It was a colorful week in other ways, with Jen and I trying to settle into our new groove.
For two years it was Jen and Katie, 24/7, always together, always home. I went to work, and came back, every day. Suddenly we had separate schedules mine, Jen's, and Katie's and added daily roundtrips to Ala Moana and Montessori School.
Katie's school has holidays. Jen's work days and hours change every week. It's an adventure making sure everyone always makes it home. Also, the school shoots me if I'm one second late in picking Katie up, meaning I fight with rush-hour every afternoon. (Usually I don't leave the office until 6:30 p.m. or so, which meant smooth sailing.) And although Katie's school and Jen's work are only two miles apart, they're at opposite ends of Ke`eaumoku Street, just about the worst street to be on at 5:30 p.m., let alone drive the full length both ways.
It's been tough, but worth it. Jen's out and working and earning, and Katie's in school, learning and interacting. It's the right thing.
Except that Jen sometimes feels otherwise.
It's been a while since we've had so clear and basic difference of opinion. In fact, we're having the exact opposite instinctive, gut-level reaction. While I have this feeling deep down that we've finally taken big and positive steps, Jen can't shake the feeling that we've made a big mistake.
Time will tell, I suppose. But all this change, this weird week-long family cold, and the holiday season have made life as of late quite surreal.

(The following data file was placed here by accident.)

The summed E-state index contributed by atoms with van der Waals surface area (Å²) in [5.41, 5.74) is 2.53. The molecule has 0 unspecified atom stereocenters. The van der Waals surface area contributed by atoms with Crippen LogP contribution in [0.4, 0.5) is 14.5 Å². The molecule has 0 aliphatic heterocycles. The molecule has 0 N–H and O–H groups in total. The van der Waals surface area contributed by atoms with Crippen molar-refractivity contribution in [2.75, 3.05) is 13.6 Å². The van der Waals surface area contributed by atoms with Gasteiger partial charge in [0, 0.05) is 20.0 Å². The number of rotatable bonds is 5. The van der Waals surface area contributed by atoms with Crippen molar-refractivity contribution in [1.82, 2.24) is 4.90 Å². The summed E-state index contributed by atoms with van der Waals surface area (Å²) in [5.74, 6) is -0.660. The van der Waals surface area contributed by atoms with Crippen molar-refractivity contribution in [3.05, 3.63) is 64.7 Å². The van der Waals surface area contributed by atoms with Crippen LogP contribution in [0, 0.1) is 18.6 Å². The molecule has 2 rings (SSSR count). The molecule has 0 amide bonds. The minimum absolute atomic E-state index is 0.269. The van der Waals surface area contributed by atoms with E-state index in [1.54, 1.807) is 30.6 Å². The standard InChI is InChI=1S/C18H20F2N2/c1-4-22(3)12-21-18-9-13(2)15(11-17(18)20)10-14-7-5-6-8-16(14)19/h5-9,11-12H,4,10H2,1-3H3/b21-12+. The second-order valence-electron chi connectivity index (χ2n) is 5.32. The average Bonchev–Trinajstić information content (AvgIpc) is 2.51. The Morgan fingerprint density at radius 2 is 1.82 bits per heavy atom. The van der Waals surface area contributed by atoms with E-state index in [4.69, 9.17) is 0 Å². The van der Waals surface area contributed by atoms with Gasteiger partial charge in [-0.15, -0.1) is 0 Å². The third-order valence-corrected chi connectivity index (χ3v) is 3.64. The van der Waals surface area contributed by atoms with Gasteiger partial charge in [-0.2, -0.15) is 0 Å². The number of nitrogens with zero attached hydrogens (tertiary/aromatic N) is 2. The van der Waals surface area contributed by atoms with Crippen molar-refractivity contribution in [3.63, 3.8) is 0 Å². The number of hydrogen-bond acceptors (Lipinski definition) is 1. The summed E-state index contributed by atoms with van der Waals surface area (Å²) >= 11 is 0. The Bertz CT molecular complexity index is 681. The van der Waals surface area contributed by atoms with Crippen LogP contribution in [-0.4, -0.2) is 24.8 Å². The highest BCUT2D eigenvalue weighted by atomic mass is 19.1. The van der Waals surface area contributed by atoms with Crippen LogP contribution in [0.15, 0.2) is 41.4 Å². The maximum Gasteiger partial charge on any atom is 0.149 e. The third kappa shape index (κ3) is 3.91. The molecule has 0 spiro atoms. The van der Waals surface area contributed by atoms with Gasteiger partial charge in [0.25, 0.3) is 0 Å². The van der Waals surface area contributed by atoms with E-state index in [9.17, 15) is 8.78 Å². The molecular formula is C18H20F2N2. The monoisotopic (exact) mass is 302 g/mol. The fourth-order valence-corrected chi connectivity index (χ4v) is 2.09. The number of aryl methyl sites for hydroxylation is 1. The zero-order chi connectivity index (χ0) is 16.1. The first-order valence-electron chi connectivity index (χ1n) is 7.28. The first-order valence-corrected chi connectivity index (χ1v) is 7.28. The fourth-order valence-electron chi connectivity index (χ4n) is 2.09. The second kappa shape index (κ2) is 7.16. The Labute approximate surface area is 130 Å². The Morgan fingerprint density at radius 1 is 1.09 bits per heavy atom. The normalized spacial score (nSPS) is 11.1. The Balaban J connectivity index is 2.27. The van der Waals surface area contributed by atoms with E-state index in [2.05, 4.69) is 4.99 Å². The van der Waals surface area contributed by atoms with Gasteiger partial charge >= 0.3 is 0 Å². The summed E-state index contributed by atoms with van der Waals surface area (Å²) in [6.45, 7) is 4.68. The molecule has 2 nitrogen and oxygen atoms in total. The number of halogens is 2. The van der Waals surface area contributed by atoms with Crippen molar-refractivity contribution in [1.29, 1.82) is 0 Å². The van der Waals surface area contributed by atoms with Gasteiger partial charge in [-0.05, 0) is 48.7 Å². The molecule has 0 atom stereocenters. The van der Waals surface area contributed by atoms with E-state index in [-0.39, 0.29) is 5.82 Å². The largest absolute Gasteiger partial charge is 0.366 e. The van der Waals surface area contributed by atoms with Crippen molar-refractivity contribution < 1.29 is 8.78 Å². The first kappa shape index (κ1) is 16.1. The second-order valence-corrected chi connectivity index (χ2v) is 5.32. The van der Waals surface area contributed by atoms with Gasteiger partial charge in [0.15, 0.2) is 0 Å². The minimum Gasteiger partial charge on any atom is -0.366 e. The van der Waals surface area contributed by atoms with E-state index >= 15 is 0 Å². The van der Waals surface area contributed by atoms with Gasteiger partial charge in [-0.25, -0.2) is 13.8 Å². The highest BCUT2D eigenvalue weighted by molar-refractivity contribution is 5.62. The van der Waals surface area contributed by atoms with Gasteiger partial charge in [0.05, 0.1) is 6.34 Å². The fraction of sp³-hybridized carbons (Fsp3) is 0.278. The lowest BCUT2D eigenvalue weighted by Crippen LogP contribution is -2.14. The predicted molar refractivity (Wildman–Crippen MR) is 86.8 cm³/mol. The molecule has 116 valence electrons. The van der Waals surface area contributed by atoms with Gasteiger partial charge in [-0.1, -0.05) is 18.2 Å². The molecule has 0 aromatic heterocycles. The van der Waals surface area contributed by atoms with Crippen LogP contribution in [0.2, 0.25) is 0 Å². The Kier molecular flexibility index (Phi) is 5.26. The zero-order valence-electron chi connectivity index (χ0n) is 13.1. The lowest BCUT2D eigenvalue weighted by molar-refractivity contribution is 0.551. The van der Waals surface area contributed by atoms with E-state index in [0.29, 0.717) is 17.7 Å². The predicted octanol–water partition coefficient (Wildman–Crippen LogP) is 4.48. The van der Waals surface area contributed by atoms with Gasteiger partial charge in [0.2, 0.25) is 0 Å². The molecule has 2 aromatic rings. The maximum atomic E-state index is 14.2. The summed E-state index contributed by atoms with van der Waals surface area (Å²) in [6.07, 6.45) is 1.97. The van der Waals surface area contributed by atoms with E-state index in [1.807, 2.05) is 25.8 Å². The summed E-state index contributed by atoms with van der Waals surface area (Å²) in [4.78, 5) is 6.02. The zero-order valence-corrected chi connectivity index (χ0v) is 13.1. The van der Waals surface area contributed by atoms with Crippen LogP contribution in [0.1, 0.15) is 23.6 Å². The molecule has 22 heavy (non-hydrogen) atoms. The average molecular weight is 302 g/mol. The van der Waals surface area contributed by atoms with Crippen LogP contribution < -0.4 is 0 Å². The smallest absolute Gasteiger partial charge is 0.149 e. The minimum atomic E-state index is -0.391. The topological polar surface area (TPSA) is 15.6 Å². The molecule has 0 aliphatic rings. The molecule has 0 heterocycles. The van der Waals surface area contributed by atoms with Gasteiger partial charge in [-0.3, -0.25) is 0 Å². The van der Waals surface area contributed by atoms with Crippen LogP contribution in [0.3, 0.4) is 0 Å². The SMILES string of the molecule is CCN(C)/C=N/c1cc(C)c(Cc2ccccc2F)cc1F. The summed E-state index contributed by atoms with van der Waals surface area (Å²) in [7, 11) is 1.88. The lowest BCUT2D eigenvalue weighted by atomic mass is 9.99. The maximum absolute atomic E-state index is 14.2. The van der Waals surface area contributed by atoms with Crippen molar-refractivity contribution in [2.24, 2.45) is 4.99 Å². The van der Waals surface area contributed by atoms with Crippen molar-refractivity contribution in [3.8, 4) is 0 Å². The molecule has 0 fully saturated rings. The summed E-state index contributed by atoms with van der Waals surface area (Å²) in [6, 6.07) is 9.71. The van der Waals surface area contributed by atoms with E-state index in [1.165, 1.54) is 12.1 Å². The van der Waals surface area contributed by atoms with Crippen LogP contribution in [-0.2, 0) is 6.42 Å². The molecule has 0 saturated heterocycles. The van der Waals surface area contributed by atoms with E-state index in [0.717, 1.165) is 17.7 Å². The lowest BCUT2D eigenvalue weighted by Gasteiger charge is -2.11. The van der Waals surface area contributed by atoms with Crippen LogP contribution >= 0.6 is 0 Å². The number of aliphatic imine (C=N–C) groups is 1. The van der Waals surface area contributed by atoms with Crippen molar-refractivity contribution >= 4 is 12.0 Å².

The wild ride didn't end at our apartment door. After weeks of considering, plotting and hunting, mom has her own car once again.
In late October, her 1994 Buick bought the farm, after having probably one of the toughest lives of any car in Honolulu. Grandma offered her the use of her car, but it came with so many conditions (and unpredictable mood swings) we quickly determined it wasn't a viable solution.
We knew early on we were looking for something on the cheap side. Like, my car cheap (but maybe a tad nicer). We also knew we didn't know all that much about car shopping. So we enlisted dad's help.
So last week, after poring over newspaper ads and scanning car lots (in between trips all over the country), dad called me up with some candidates. And his top pick, we liked, and now mom's got her own wheels.
It's a 1988 Toyota Cressida. Boxy, but in a classy way, and with "only" 83,000 miles (less than 7,000 miles a year). Like my Nissan, the model is the Japanese automaker's early foray into the world of luxury autos (the Cressida eventually became Lexus). It was also the last year the model had rear-wheel drive, my personal preference (and the reason I will probably always drive older cars). Power everything, still chilly AC, and odd things like a Buck Rogers-esque digital dashboard and heated mirrors.